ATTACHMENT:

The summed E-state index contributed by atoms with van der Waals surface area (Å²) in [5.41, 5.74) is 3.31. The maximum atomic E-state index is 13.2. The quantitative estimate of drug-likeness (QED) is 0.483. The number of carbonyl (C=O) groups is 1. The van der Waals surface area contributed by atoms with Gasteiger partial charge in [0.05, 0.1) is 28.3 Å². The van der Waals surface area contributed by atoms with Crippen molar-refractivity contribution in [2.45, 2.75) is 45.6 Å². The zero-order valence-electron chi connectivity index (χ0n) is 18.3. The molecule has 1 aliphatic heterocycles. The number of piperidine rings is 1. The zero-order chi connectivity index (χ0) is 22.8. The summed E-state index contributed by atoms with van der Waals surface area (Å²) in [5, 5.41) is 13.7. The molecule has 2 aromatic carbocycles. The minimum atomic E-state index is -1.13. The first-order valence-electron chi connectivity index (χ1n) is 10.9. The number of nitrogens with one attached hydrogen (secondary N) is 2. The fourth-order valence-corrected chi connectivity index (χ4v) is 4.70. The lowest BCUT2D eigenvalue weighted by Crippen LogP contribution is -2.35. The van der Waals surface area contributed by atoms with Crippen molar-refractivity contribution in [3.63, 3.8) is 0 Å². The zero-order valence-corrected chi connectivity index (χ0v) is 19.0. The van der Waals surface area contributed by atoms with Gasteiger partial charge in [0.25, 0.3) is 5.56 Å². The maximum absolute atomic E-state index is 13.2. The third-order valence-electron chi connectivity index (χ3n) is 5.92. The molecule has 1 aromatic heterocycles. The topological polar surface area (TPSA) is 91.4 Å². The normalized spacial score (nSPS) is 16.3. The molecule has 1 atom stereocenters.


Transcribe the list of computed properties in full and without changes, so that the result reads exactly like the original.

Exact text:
The summed E-state index contributed by atoms with van der Waals surface area (Å²) in [5.41, 5.74) is 3.31. The maximum atomic E-state index is 13.2. The quantitative estimate of drug-likeness (QED) is 0.483. The number of carbonyl (C=O) groups is 1. The van der Waals surface area contributed by atoms with Gasteiger partial charge in [0.05, 0.1) is 28.3 Å². The van der Waals surface area contributed by atoms with Crippen molar-refractivity contribution in [2.45, 2.75) is 45.6 Å². The zero-order valence-electron chi connectivity index (χ0n) is 18.3. The molecule has 1 aliphatic heterocycles. The number of piperidine rings is 1. The zero-order chi connectivity index (χ0) is 22.8. The summed E-state index contributed by atoms with van der Waals surface area (Å²) in [5, 5.41) is 13.7. The molecule has 2 aromatic carbocycles. The minimum atomic E-state index is -1.13. The first-order valence-electron chi connectivity index (χ1n) is 10.9. The number of nitrogens with one attached hydrogen (secondary N) is 2. The fourth-order valence-corrected chi connectivity index (χ4v) is 4.70. The lowest BCUT2D eigenvalue weighted by Crippen LogP contribution is -2.35. The van der Waals surface area contributed by atoms with Crippen molar-refractivity contribution in [3.63, 3.8) is 0 Å². The zero-order valence-corrected chi connectivity index (χ0v) is 19.0. The van der Waals surface area contributed by atoms with Gasteiger partial charge in [0.25, 0.3) is 5.56 Å². The maximum absolute atomic E-state index is 13.2. The third-order valence-electron chi connectivity index (χ3n) is 5.92. The molecule has 1 aromatic heterocycles. The topological polar surface area (TPSA) is 91.4 Å². The normalized spacial score (nSPS) is 16.3. The molecule has 1 atom stereocenters.